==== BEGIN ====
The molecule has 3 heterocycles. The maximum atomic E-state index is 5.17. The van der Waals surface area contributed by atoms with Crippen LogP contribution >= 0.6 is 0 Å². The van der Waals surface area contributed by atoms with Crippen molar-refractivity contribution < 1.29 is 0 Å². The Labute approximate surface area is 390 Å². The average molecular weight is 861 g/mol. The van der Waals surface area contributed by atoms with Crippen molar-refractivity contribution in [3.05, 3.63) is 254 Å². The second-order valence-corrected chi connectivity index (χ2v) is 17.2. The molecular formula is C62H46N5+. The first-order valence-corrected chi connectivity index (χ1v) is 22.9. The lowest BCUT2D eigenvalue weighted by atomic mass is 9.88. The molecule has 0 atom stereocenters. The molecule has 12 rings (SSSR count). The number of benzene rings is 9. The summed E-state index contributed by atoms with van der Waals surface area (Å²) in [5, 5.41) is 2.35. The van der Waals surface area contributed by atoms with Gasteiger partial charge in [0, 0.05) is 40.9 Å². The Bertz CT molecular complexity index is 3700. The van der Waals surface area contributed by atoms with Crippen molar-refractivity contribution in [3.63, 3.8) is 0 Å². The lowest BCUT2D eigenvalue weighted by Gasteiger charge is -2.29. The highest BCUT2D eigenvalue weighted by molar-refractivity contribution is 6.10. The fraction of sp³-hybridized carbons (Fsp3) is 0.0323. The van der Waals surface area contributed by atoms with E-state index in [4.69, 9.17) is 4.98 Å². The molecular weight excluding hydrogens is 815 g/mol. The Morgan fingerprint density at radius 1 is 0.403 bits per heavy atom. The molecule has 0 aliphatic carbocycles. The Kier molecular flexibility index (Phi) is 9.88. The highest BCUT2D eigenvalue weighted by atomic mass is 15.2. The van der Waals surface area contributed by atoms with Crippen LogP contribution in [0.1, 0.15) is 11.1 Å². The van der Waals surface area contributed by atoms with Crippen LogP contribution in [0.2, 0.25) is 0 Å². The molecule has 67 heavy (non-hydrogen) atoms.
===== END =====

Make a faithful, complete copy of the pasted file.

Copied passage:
The molecule has 3 heterocycles. The maximum atomic E-state index is 5.17. The van der Waals surface area contributed by atoms with Crippen LogP contribution >= 0.6 is 0 Å². The van der Waals surface area contributed by atoms with Crippen molar-refractivity contribution < 1.29 is 0 Å². The Labute approximate surface area is 390 Å². The average molecular weight is 861 g/mol. The van der Waals surface area contributed by atoms with Crippen molar-refractivity contribution in [3.05, 3.63) is 254 Å². The second-order valence-corrected chi connectivity index (χ2v) is 17.2. The molecular formula is C62H46N5+. The first-order valence-corrected chi connectivity index (χ1v) is 22.9. The lowest BCUT2D eigenvalue weighted by atomic mass is 9.88. The molecule has 0 atom stereocenters. The molecule has 12 rings (SSSR count). The number of benzene rings is 9. The summed E-state index contributed by atoms with van der Waals surface area (Å²) in [5, 5.41) is 2.35. The van der Waals surface area contributed by atoms with Gasteiger partial charge in [0, 0.05) is 40.9 Å². The Bertz CT molecular complexity index is 3700. The van der Waals surface area contributed by atoms with Crippen molar-refractivity contribution in [3.63, 3.8) is 0 Å². The lowest BCUT2D eigenvalue weighted by Gasteiger charge is -2.29. The highest BCUT2D eigenvalue weighted by molar-refractivity contribution is 6.10. The fraction of sp³-hybridized carbons (Fsp3) is 0.0323. The van der Waals surface area contributed by atoms with E-state index in [4.69, 9.17) is 4.98 Å². The molecular weight excluding hydrogens is 815 g/mol. The Morgan fingerprint density at radius 1 is 0.403 bits per heavy atom. The molecule has 0 aliphatic carbocycles. The Kier molecular flexibility index (Phi) is 9.88. The highest BCUT2D eigenvalue weighted by atomic mass is 15.2. The van der Waals surface area contributed by atoms with Crippen LogP contribution in [0.1, 0.15) is 11.1 Å². The van der Waals surface area contributed by atoms with Crippen LogP contribution in [0.2, 0.25) is 0 Å². The molecule has 67 heavy (non-hydrogen) atoms.